How an Usherette’s torch won the air war (a parody)

This is the second installment in an occasional series which pokes gentle fun at the slightly odd, mostly useless and downright dangerous aeroplanes from what I like to call the ‘slightly foxed but still desirable’ age of British aviation.

Screen Shot 2018-09-23 at 15.34.12

Call it if you will, a ‘re-imagining’ of the accepted official history…

“I say chaps!”

Many aircraft companies of the inter-war era seemed to lack any sense of customer engagement or marketing savvy, and had a policy of thinking up a name for a new aeroplane by sitting down with an old copy of The Boys Big Book of Aeroplanes and a pin.

In the case of the Bristol Aeroplane Company, there was an unfortunate turn of events which saw them left with a bit of a naming issue for their new Type 156 Heavy fighter.

Indulge me, (it’s worth it). Continue reading “How an Usherette’s torch won the air war (a parody)”



I’m a big proponent of reciprocal action, the sharing of knowledge and skills and in my forthcoming book about Scale Model Photography, I cover the benefits of building modelling communities via our online images and creating mutual support through a personal blog or web page.

It’s not about the negative connotations of the hackneyed ‘attaboy’ responses, it’s affirming, supportive and encouraging.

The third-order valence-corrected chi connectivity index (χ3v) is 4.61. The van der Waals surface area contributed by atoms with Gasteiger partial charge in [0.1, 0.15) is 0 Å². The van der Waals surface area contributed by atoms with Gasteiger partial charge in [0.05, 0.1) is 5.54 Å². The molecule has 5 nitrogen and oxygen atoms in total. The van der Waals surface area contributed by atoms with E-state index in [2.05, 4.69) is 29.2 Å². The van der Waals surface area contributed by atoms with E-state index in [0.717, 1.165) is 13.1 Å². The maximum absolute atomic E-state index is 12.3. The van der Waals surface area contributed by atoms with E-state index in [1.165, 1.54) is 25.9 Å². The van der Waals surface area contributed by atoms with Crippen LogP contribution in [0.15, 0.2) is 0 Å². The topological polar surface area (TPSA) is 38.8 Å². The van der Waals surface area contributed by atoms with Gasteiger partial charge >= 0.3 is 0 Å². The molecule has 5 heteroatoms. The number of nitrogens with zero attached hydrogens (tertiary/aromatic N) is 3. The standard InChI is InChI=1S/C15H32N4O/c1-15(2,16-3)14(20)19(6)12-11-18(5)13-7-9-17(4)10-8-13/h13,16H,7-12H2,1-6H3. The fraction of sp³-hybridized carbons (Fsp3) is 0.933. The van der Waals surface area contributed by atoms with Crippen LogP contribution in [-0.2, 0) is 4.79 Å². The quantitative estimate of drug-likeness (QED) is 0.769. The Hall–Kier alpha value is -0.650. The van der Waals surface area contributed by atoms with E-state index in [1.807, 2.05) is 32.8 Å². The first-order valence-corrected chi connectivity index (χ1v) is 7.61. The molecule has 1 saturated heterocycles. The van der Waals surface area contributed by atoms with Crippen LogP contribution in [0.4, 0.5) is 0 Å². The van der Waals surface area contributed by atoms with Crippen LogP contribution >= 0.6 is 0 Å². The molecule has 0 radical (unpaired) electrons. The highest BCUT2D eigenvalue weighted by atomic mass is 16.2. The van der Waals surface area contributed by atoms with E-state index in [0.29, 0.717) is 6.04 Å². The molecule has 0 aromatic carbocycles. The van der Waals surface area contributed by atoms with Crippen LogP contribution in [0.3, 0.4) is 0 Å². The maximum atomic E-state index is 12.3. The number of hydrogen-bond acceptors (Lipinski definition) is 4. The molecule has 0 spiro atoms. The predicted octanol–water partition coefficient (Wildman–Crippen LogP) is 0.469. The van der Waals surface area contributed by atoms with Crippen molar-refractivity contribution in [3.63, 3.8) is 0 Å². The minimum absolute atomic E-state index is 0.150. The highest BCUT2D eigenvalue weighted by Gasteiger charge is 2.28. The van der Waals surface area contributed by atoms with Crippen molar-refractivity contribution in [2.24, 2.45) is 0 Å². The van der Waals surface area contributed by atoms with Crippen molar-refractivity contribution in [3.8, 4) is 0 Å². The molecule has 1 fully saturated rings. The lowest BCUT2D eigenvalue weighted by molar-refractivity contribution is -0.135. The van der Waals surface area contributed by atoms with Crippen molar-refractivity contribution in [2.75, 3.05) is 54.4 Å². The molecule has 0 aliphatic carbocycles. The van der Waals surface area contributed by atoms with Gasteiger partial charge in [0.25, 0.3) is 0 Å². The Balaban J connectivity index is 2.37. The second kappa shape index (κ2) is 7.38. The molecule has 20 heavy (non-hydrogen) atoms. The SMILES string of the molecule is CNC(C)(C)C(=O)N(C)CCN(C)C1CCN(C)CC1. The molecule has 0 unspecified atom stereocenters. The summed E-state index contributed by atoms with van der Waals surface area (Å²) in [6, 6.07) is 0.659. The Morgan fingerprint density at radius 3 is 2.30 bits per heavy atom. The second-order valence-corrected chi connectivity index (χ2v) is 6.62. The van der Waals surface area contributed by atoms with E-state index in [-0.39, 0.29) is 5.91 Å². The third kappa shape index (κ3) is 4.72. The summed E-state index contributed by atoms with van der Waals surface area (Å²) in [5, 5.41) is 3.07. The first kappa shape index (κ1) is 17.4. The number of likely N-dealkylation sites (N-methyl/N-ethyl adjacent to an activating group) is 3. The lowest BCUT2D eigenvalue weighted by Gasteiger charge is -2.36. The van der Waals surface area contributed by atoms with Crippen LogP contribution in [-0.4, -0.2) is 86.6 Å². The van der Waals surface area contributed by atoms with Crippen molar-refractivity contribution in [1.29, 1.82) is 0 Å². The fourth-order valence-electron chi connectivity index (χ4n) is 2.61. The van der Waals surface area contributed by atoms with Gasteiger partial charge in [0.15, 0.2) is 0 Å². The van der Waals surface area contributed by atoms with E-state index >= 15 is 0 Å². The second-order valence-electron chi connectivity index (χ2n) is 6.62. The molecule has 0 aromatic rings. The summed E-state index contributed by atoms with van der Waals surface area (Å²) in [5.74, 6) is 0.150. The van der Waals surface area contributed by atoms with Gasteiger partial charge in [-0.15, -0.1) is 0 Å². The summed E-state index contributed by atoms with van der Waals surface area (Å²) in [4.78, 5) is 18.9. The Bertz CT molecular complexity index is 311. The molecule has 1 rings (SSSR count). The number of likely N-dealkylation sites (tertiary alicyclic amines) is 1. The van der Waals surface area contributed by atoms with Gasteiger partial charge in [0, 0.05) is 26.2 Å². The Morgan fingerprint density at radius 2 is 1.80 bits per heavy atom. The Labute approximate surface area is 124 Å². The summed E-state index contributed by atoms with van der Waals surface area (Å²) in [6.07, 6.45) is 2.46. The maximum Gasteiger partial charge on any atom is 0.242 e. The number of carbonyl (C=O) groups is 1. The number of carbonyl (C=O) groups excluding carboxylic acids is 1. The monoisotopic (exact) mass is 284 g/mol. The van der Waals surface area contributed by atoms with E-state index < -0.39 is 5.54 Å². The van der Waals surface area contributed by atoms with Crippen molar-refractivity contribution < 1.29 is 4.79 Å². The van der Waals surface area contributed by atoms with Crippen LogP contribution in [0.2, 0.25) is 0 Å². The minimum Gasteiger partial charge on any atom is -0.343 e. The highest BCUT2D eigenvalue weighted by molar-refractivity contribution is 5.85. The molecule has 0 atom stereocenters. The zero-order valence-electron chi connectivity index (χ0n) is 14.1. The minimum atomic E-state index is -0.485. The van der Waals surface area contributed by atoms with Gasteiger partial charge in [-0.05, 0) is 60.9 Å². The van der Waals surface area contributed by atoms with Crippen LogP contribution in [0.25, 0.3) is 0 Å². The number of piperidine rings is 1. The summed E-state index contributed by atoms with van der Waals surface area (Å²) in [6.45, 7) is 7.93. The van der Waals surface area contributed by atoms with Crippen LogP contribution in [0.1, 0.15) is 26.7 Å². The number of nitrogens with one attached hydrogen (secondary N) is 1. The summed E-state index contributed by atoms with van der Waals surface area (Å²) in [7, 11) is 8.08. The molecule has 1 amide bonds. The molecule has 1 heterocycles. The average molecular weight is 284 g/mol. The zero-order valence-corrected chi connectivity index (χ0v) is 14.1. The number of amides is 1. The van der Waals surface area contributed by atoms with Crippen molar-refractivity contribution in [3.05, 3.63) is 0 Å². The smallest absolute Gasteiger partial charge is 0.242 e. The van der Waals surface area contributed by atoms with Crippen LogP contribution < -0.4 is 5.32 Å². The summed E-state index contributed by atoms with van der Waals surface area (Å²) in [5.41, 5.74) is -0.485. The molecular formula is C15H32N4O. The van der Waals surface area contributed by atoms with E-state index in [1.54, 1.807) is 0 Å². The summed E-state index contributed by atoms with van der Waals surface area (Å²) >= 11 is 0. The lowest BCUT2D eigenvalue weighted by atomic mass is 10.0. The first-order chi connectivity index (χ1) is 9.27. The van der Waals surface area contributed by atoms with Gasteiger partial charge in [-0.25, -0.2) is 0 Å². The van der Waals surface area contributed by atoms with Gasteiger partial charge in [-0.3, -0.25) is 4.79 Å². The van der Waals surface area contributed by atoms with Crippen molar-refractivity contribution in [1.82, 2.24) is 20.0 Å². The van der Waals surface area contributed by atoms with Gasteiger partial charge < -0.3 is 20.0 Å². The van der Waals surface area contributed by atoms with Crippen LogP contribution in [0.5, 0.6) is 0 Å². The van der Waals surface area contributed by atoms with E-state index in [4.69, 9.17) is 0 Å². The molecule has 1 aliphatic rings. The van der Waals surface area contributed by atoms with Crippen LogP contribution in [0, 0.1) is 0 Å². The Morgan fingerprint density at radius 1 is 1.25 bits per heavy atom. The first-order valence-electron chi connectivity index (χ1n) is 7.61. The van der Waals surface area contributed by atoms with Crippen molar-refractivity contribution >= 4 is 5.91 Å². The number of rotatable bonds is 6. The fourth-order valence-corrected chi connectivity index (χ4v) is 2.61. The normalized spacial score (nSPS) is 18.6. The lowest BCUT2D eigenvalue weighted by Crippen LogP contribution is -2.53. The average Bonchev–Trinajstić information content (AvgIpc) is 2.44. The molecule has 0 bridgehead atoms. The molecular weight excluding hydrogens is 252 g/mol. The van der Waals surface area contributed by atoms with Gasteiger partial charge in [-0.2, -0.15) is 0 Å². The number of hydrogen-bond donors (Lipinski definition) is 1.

This is a reblogged post from Jordan Peters and his advice is a great start if you are a blogger and model maker.

The Art of Blogging

Imagine you’d just decide to send out a lot of Christmas cards early in the month of December — to complete strangers.

What would happen?

Nothing? Maybe a few confused phone calls or letters?

Most likely you’d receive a great deal of Christmas cards in return, from people who don’t even know you.

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Fake news, flaky reviews (a parody)

Thanks to the runaway global political gravy trains that are behaving like mammoths on mescaline; and an incandescent media which thinks it’s all such a laugh, we have a phenomenon called fake news.

Like most things it’s not an original idea…


“See how our tireless workers smite the American weakling with ease”

In the good old bad old days, fake news was called propaganda. A dirty bomb of a word, it was largely confined to posters, newspapers and an occasional pompous gentleman on a state-sponsored news reel. It is wedged in our psyche and projects blunt images of blood stained bogeymen or the thinly veiled creeping tide of a menace to our ‘freedoms’.


As an interesting aside, did you know that the slogan “Keep calm and carry on” was never seen by the public in Britain during the war? (JSTOR, August 20, 2018)

Fake news like good old fashioned propaganda, is still the manipulation and conflation of fact with fiction… it just has an ‘always on’ button now.

What the..? This is a ‘modern adventures in model photography’ blog, not some deranged sociopolitical rant Anthony… what’s your point here young feller me lad?

Err sorry, kit reviews is where I’m going with this.